The differences between men and women aren’t all that difficult to spot. Still, minority women far outnumber minority men in post-graduate degree programs – four to one on some U.S. campuses. So why do most colleges take the same approach with both sexes when it comes to recruiting and retaining minorities in post-graduate programs?
Two experts on minority enrollment offered their insights at a panel discussion Saturday at The Compact for Faculty Diversity’s 15th Annual Institute on Teaching and Mentoring. More than 1,000 guests attended the four-day conference in Tampa, Fla. It is the nations’ largest annual gathering of minority doctorate holders.
“Men of Color in the Academy: Helping Them Succeed” was among many panel sessions offered at this year’s event, which was hosted by the Southern Regional Education Board (SREB), based in Atlanta, Ga., and the Western Interstate Commission for Higher Education, based in Boulder, Co.
Panelist Michael Cuyjet, an associate professor of educational and counseling psychology at the University of Louisville, Ky., transformed his study into a book, “African-American Men in College.”
His research found minority women were more likely than minority men to interact with faculty and spend out-of-class time in the library or with student organizations. Women also tended to hold more officer positions in Black student organizations.
Faculty and administrators need to know where minority males go after class and reach out to them there, he said.
“If the brothers are hanging in the gym, you go to the gym,” Cuyjet said. “… A lot of young men come onto campus and assume they will not do well. We have to let these young men know they matter to these institutions.”
Several factors undermine the success of minority male students, including under preparedness for college coursework and culture clash. But it doesn’t have to be that way, said LeManuel Bitsoi, director of minority training at Harvard University.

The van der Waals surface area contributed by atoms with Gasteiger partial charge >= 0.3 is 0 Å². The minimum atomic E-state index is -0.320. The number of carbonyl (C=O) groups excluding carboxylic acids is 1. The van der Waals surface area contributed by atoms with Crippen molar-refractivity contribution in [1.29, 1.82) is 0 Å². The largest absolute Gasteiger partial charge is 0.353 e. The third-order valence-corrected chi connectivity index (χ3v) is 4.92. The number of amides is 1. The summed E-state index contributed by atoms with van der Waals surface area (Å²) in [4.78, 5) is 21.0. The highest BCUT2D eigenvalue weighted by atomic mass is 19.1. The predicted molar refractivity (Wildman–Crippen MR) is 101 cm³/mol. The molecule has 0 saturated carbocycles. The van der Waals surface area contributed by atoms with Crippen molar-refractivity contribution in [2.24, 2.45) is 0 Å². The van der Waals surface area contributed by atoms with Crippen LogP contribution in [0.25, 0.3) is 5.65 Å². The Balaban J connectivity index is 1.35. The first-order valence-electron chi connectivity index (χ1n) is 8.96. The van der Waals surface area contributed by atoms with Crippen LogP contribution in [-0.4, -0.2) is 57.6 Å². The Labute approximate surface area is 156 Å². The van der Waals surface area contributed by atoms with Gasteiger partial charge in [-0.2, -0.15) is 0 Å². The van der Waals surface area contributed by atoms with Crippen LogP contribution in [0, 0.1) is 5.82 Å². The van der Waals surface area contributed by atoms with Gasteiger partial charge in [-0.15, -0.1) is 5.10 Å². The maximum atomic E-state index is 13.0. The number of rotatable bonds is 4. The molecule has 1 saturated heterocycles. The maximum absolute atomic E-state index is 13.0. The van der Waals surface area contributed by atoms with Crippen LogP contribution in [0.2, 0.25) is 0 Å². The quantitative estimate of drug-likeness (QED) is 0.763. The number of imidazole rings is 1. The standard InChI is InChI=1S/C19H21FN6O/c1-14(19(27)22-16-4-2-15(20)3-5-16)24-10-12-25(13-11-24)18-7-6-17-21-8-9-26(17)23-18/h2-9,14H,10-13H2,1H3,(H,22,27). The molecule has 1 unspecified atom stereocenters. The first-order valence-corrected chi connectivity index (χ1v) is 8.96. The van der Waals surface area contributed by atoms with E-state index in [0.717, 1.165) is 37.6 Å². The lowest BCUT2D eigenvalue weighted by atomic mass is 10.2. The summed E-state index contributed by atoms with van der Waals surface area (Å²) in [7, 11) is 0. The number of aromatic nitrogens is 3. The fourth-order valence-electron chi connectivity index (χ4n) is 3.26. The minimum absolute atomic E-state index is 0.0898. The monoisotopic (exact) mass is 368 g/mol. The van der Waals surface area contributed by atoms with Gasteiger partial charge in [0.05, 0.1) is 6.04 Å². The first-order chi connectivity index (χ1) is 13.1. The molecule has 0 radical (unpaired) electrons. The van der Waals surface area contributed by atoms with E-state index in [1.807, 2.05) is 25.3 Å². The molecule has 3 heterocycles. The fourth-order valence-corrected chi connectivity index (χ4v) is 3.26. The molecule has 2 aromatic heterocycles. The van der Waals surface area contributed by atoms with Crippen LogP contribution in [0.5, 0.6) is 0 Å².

“I think this is about image,” he said. “I think this is about stereotyping and profiling, if you will.”
Bitsoi, a member of the Navajo Nation, wrote “Success Factors of Native American Men at Harvard College.” His study found Native Americans made up slightly more than 1 percent of the nation’s college enrollment population in 2005-06 and received the lowest percentage of the total degrees conferred – 0.008 percent – making them the least likely minority to graduate.
He encouraged minority students to seek out cultural groups, programs and activities on campus. It can mean the difference between succeeding in college and feeling like an outsider, he said.
“We seek out role models and then we end up becoming role models ourselves,” Bitsoi said.
The SREB-State Doctoral Scholars Program helped more than 700 doctoral students since it began in 1993. At the time, there were very few minority faculty members in the 16-state region SREB serves outside historically Black colleges and universities, spokesman Alan Richard said.
Currently, about 5 percent of professors at public four-year colleges in the United States are Black, 3 percent Hispanic and less than 1 percent American Indian – despite the fact that almost a third of the nation’s college students are minorities.
“Our program was created to encourage changing that for the better,” Richard said. “It’s valuable that our teaching workforce have similar experiences to the students.”
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